Published April 2, 2003, in The Investor's Business Daily
Can U.S. Be More Secure By Arming Off-Duty Cops?
By John R. Lott Jr.
The terror alert is currently at Orange, or "High Alert." We've been through this before.
But Iraq's statement over the weekend that it will use "any means to kill the enemy both in Iraq and the enemy's home" and the president's speech on Monday make this danger appear all the more real.
Security, both government and private, has been expanded. From nuclear power plants to tourist sites to national borders, more guards have been hired, more training conducted.
This security hasn't come cheap.
The new Homeland Security Department this year has a budget of $38 billion, twice the previous year's budgets for the same agencies now incorporated in the department. Total costs borne directly by local and state governments are unknown, but are surely substantial.
I am not going to try to debate whether this money should be spent or whether it should be spent on other policies. But what is clear is that there are inexpensive ways to help increase security.
One of the more discussed alternatives has been to let pilots have guns. If all else fails, the pilots can serve as a last line of defense and keep terrorists from taking control of the plane.
Why Not Arm Pilots?
Concerned with the safety of their passengers and themselves, pilots have happily offered to undergo the necessary training and perform the necessary duties without any compensation. Many feel so strongly about it, they would probably pay for the opportunity.
With calls on Monday before the new presidential commission on the 9-11 attack for more "cops on the beat," that is just one example of what can be done.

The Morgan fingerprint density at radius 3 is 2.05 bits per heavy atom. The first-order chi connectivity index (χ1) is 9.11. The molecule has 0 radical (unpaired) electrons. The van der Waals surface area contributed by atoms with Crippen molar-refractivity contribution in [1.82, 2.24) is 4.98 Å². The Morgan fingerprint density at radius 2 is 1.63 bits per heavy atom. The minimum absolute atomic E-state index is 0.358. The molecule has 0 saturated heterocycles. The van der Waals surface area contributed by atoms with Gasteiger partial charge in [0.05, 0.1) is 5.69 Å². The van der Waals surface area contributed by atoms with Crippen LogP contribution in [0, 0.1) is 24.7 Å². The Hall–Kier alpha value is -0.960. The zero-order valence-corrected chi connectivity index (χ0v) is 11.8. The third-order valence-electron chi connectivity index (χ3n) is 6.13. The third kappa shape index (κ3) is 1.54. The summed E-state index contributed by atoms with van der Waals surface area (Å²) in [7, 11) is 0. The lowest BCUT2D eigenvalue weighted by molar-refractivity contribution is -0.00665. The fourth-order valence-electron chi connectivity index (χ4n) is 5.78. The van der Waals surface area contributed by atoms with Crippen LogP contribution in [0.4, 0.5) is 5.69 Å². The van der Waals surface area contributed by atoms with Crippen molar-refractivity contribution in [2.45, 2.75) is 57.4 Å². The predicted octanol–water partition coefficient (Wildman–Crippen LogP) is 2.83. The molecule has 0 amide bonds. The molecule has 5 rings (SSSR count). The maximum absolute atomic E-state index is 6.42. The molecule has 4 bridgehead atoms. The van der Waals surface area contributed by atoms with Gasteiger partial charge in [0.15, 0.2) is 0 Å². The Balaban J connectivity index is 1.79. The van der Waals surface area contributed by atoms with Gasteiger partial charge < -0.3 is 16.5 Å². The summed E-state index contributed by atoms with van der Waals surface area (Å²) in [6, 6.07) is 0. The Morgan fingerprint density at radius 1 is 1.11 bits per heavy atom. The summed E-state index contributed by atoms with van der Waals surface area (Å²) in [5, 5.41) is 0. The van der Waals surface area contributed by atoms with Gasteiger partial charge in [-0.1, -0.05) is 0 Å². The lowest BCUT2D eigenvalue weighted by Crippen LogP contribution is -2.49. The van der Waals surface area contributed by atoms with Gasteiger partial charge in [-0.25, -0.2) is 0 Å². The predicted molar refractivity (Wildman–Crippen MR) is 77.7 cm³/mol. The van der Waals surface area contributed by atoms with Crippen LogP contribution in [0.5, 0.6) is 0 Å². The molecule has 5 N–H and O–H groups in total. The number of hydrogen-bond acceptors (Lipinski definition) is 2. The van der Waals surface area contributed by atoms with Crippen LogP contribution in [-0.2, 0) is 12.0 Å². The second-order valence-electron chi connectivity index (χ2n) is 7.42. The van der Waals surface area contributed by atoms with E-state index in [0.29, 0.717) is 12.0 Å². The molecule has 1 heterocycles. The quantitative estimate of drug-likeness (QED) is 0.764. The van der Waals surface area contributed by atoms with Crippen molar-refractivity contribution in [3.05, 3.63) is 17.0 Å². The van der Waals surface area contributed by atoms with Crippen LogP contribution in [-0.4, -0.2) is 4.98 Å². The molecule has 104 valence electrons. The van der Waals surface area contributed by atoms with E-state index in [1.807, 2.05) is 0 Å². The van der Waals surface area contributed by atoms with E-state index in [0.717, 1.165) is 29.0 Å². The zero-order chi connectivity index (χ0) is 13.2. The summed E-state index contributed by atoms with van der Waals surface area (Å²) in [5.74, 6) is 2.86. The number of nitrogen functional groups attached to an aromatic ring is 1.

Legislation before Congress would let off-duty and retired police officers carry guns when they travel.
Over 8,000 state and local police departments in the U.S. employed about 450,000 full-time sworn police officers in 2000.
Adding retired officers who have served at least five years would add millions more.
Yet these officers can't carry their guns when they travel outside their states.
Forty-four states let civilians carry concealed handguns, but somehow we can't trust police to carry a gun when they travel to even these states. Some states don't even let their own officers carry their guns off-duty.
The federal government advises us that we should be observant and report strange events to the police. But there is not always time to call 911 and wait for the cavalry to arrive.
Here we have a ready supply of police who are well trained and who may already be there at the scene.
This isn't a cure-all, and these officers won't be everywhere. But it is one small part of the solution.
Israel provides plenty of extreme examples during just the last year of armed citizens stopping terrorist attacks ranging from bombings to machine gun attacks. In some cases, hundreds, even thousands, of lives have been saved.
Take a particularly dramatic case last May, when an armed Israeli shot a car bomber who was trying to ram his car into a nightclub filled with hundreds of people.
Or another case a year ago where a woman shopping at a grocery store shot a bomber just before he was able to set off his explosives.
Here in the U.S., in March the Senate Judiciary Committee overwhelmingly passed the legislation letting off-duty and retired police carry guns.
But Sen. Ted Kennedy, D-Mass., fought the measure, claiming it would "do great damage to the effort of state and local governments to protect their citizens from gun violence." He argued the law would also "undermine the safety of law enforcement."
It is not clear why these officers would pose any risk to others when we trust them to carry guns on duty.
Indeed, University of Georgia professor David Mustard found that right-to-carry laws letting citizens carry concealed handguns reduced the rate that officers were killed by 2% per year for each additional year the laws were in effect.
Right now, many targets are vulnerable to terrorist attacks. With budgets stretched thin, we can't protect them all with full-time security.
Whatever the opposition to civilians carrying guns, the arguments against off-duty or retired police doing it seems irrational. We trust these same officers with our lives in similar circumstances all the time.
Hopefully, these off-duty officers will never be called upon to stop terrorism. Even if that never occurs, there is still the benefit of having police (whom we don't even have to pay) stop other crime that occurs in their presence.
John R. Lott Jr. a resident scholar at the American Enterprise Institute, is the author of the just-released "The Bias Against Guns. "